<TextBlock Text="Friday" />

            <TextBlock Text="Saturday" />

            <TextBlock Text="Sunday" />



Spinning through Images: Slide Show!

In this example, I wanted to display the true power of the CurrentItemTemplate property. I pass the URL paths to the images in my application and bind the Image's Source property in the DataTemplate to that path. All that I need to do then is hit run in Visual Studio. Yes, yes, it does not have the standard SlideShow goodness like auto-play, round-robin etc. but it is a decent start and those hooks could be added externally since the CurrentItemIndex property is exposed for manipulation. In a real world scenario you would set the ItemsSource property to the collection of business objects and let the DataTemplate work the magic.

        <spin:Spinner x:Name="MyPagingSlideShow" >



                    <Image Source="{Binding Text}" />



            <TextBlock Text="/Images/Creek.jpg" />

            <TextBlock Text="/Images/Dock.jpg" />

            <TextBlock Text="/Images/Forest.jpg" />

            <TextBlock Text="/Images/Garden.jpg" />

            <TextBlock Text="/Images/Tree.jpg" />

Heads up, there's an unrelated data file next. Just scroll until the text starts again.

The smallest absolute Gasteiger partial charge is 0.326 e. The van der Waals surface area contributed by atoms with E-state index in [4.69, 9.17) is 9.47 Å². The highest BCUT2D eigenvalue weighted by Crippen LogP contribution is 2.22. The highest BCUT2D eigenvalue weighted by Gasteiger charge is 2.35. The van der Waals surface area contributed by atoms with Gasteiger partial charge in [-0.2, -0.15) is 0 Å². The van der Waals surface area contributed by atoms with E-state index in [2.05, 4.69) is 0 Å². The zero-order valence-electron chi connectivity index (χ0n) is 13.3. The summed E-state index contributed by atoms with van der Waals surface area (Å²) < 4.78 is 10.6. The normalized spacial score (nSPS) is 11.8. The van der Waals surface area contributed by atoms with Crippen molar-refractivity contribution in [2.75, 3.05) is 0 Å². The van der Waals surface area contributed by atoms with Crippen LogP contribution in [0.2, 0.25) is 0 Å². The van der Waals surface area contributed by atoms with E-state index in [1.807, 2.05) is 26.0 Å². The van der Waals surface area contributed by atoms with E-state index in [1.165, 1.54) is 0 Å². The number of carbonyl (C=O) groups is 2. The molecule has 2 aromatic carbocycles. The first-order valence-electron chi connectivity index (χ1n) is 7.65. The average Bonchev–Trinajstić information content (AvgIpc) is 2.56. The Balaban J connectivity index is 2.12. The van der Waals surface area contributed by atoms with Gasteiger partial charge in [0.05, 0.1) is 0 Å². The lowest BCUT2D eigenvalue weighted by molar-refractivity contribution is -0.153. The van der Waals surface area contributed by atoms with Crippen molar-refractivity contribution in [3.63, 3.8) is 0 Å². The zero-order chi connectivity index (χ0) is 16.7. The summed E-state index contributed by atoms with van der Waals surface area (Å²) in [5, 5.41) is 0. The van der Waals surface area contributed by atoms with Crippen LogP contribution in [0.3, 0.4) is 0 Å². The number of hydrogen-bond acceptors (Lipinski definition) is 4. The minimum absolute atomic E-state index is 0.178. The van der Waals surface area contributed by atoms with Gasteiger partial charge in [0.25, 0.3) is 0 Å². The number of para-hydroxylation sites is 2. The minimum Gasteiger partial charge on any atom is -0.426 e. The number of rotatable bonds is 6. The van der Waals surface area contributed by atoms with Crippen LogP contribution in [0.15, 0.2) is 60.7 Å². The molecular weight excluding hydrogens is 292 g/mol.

<TextBlock Text="/Images/Waterfall.jpg" />




David brought this point up and I agree with him. The paradigm of specifying the items inline does not scale too well if you specify a large number of UIElements inline since ItemsControl does not support virtualization. ItemsControl will try to load all those elements when a request for that page is made. So sticking to specifying lightweight business objects like strings and URIs would be the way to go here and let the DataTemplate take care of the presentation.

Wrapping up...

That's all I have for now. I do hope these controls serve you well and I would love to hear feedback and feature suggestions on the design, implementation and more so do let me know what you think!